Modern home ownership focuses a lot on saving money and saving energy. Young home buyers are interested in reducing their use of important resources, and they want to save money too. You might have already invested in energy-saving appliances and smart-home thermostats. Energy-efficient windows are also a significant contributor to home energy savings.
However, many people don’t understand energy-efficient windows. If you’re hoping to live in an energy-efficient home, learn about some common misconceptions about windows that could stand in your way.
1. My Home Is New, So My Windows Are Efficient
While many builders do use energy-efficient windows when building new homes, many people assume that just because their house was built in the last few years, their windows are efficient. This is not always the case.
New windows can have double panes, which makes them better than single pane windows. They will have a tight seal, which also makes them an improvement over some older windows. However, truly energy-efficient windows use inert gas to reduce conductivity, and they also have the glass treated to reduce heat gain from sunlight.
When buying a newer home, check the ratings for the windows. If your new home is being built, check with the builder before the windows are installed to make sure your windows are more efficient. Efficiency is measured in a few different ratings. These include:
- U-factor. This number should be low. It measures the rate of heat transfer from non-solar sources. Windows with a low rate of transfer will lose heat less quickly in the winter and gain heat from the outdoors less quickly in the summer.
- Solar heat gain coefficient (SHGC). This number should also be low. It measures heat transfer from solar heat radiation. So if you have a window that is in direct sunlight, the exterior of the window will heat in the sun. How much heat is transferred through the window is heat gain.
- Whole unit measurements. Some windows are only measured for heat transfer and heat loss at the center of the glass, which means the edges of the window could perform less effectively. Whole unit numbers will give you a better idea of how efficient a window actually is.
Another thing to consider is whether or not a window has a glass coating to help with the reduction of UV light in the home. New windows sound nice on a home listing or as a goal for replacing old windows in your current house, but window ratings matter more than whether or not a window is a few years old.
2. Double-Pane Windows Are Efficient Windows
Double-pane windows will guard against heat loss better than a single-pane window. Many people see two panes of glass in a window and think that their windows are efficient. However, heat loss can occur in more ways than one, and another pane of glass, while somewhat effective, will not give you the energy-saving results you want to see.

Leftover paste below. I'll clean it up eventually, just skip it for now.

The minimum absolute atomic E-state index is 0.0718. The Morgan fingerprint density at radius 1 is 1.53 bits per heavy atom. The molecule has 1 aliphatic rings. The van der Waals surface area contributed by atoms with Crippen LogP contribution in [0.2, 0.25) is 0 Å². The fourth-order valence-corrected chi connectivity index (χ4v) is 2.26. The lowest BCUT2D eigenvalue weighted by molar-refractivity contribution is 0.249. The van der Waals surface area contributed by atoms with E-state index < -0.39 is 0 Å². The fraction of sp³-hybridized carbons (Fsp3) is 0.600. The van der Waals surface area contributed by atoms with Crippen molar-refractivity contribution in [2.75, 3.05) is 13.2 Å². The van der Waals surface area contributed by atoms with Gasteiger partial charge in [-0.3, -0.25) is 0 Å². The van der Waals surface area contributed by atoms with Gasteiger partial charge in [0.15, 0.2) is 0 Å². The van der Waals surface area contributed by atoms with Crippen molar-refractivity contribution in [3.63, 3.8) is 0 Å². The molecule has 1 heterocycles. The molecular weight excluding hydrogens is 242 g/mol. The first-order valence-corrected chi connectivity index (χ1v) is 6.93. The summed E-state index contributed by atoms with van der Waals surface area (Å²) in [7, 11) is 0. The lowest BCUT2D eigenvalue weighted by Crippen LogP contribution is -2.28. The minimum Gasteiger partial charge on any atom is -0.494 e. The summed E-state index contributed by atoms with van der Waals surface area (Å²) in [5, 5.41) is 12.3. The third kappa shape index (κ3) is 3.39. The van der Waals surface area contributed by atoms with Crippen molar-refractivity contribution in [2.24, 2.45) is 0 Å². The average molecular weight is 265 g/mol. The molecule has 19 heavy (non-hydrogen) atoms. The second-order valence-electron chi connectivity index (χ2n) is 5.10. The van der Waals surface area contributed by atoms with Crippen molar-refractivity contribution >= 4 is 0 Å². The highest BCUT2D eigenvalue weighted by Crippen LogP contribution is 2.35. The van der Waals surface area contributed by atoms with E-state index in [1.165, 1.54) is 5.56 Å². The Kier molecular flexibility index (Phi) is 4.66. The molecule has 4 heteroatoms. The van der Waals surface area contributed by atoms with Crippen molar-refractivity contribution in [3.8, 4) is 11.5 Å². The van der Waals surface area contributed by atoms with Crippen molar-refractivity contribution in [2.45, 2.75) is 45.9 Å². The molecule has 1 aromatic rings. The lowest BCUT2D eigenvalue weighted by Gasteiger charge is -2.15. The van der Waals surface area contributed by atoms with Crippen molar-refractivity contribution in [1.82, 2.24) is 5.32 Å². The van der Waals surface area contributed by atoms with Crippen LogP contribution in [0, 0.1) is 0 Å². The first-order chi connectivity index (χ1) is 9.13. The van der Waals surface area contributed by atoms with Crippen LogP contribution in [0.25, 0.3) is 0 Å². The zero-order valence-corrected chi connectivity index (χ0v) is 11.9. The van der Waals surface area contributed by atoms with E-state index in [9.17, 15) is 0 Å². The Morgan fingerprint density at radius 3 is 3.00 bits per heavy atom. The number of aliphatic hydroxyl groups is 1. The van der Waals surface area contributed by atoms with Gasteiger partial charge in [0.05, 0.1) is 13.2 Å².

Make sure that the weather stripping creates a good seal on the windows that open. Check for signs of condensation between the panes, as this can indicate a failed seal, which means air can leak from the window.
Older windows that have two panes will not compare to newer windows that have gases, better spacing, more effective seals, triple panes, and low-E coatings that help to reduce the heat transfer from sunlight. Homeowners that replace inefficient double pane windows with Energy Star–certified windows can still see nine percent more savings per year in heating and cooling costs.
3. My Windows Are Efficient, So I Don’t Need Blinds or Curtains
Efficient windows are great for indoor climate control, but they are still not perfect. If you want to help improve indoor temperatures even more, you can cover southern-facing windows during the afternoon to help reduce the heat gain from the hottest and most intense hours of sunlight.
4. Complete Window Replacement Is the Only Option to Improve Efficiency
It’s natural to be discouraged about the state of your windows. Some people have older windows with only one pane. Others have windows that are drafty even when the weather is fair. If replacement windows are not in your budget, you are not completely out of luck. You can still talk to a glass repair and window company about other options, including:
- Replacing the single glass panes with glass that has a low-E coating. You’ll have less radiation heat gain with the coating.
- Helping improve your windows with added storm windows. Storm windows add an additional barrier between your window and the outside weather.
- Replacing failed window seals in windows that have removable parts. So old windows were designed to take apart, so individual parts can sometimes be replaced. You might even be able to replace old double panes with new insulated glass.
If you aren’t sure what windows are in your budget or what you could save with new glass or new windows, contact us at Valley Glass Utility.